Semper fat? Marine Corps to overhaul chow bid to curb obesity
Obesity is widespread in the US, and not even the military elite is safe. A 2017 Army report classified 17 percent of soldiers as ‘obese,’ and the problem is rearing its ugly head even in the USMC, which has the strictest physical fitness requirements of all military branches.
Keen to avoid the Devil Dogs from becoming unfit and blubbery, USMC leadership is starting the fight against obesity at the chow halls, reported Military.com.
Marines eating on base will now tuck into a menu designed to provide clean energy and better fuel their mental and physical needs. The offerings were inspired by the food served to elite college athletes, Force Fitness Division director Colonel Stephen Armes told Military.com.
Lean protein like bison meatloaf and mahi-mahi steaks will be offered at mealtimes, and grab-and go snacks will consist of yogurts, cheese, eggs, trail mix, and vegetarian options. Marines looking to grab a quick and dirty snack will now have to walk further: junk food options will be placed at the back of the chow hall, past all the healthier offerings.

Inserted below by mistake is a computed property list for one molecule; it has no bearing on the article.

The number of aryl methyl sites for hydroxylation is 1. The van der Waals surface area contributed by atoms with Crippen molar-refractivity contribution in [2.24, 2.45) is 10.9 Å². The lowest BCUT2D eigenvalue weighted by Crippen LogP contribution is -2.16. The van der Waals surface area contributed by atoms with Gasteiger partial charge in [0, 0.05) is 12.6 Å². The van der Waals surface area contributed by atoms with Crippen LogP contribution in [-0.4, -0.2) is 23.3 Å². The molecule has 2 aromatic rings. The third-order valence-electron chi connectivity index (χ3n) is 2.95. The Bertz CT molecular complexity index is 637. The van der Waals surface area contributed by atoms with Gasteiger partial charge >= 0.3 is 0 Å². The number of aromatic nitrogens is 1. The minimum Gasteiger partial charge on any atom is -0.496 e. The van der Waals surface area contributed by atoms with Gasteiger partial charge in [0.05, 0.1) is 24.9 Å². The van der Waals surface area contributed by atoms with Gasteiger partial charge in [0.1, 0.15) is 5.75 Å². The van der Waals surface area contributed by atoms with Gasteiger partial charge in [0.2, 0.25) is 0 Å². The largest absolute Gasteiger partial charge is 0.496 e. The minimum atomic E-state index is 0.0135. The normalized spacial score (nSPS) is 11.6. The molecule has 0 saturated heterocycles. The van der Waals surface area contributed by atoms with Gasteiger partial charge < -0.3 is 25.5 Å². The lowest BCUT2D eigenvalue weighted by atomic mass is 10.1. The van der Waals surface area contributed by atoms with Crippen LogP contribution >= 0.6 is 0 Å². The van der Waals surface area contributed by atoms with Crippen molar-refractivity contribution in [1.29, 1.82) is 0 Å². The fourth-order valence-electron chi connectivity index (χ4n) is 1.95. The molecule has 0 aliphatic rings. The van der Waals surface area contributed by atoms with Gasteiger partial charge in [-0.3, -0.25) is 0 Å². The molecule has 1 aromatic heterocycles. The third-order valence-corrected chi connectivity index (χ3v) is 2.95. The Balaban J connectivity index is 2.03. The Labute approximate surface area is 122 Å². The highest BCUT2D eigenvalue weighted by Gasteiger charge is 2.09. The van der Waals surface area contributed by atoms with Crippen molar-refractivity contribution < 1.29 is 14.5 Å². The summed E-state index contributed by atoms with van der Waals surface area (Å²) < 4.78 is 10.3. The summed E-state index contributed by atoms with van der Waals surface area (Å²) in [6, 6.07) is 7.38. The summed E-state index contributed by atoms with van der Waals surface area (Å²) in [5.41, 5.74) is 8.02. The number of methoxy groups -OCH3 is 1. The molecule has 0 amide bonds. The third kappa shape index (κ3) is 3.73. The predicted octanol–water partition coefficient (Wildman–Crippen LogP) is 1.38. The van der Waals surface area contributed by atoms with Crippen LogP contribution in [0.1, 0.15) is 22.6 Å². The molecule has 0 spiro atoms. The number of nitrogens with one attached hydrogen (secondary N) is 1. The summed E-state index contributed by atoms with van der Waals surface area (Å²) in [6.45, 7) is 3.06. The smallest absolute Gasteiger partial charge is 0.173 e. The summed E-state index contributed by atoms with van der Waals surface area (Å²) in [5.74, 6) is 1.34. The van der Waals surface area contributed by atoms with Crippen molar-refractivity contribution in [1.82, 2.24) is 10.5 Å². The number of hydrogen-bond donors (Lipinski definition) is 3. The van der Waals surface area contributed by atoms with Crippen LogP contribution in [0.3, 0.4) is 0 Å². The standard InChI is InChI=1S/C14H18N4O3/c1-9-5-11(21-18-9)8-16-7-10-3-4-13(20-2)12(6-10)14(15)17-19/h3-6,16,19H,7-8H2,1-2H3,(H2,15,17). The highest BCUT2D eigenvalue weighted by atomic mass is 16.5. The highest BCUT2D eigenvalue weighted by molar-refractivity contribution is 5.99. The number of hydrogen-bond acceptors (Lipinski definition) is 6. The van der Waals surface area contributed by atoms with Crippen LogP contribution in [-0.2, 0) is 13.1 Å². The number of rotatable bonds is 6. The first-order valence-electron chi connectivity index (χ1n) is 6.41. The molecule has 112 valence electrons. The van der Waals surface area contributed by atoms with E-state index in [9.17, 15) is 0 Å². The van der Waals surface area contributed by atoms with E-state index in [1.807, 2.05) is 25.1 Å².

If that walk of shame doesn’t discourage Private Pudge from unhealthy snacking, the Corps hopes that its new color coding system will. The healthiest foods will be labeled green, or “eat as much as you want,” while yellow labels will advise troops to “eat with caution.” Red labels will be attached to the worst junk food, with Marines advised to “go minimal.”
Similar changes are being made in other branches. The Army operates its own labeling system to help soldiers make informed choices, while the Navy cut out all fried foods and soda on its ships in 2014.
The Marine Corps still holds the honor of being the fittest branch of the military. Yet, according to a 2016 report, over 4,800 Marines are technically overweight. However, Marines who tip the scales can opt to be measured by their body fat percentage instead, as the standard Body Mass Index (BMI) scale unfairly considers some muscular marines ‘overweight.’
As small as the Corps’ obesity problem may be, for a force that calls itself the home of “The Few, the Proud, the Brave,” it is still a problem, and one that leadership hopes they can head off in the kitchen.
"Incorporating the basic nutrition principles will build a foundation for mission readiness, cognitive performance as well as endurance performance," college nutritionist Nikki Jupe told MIlitary.com. "Using different nutritional strategies [can also help] prepare for deployment."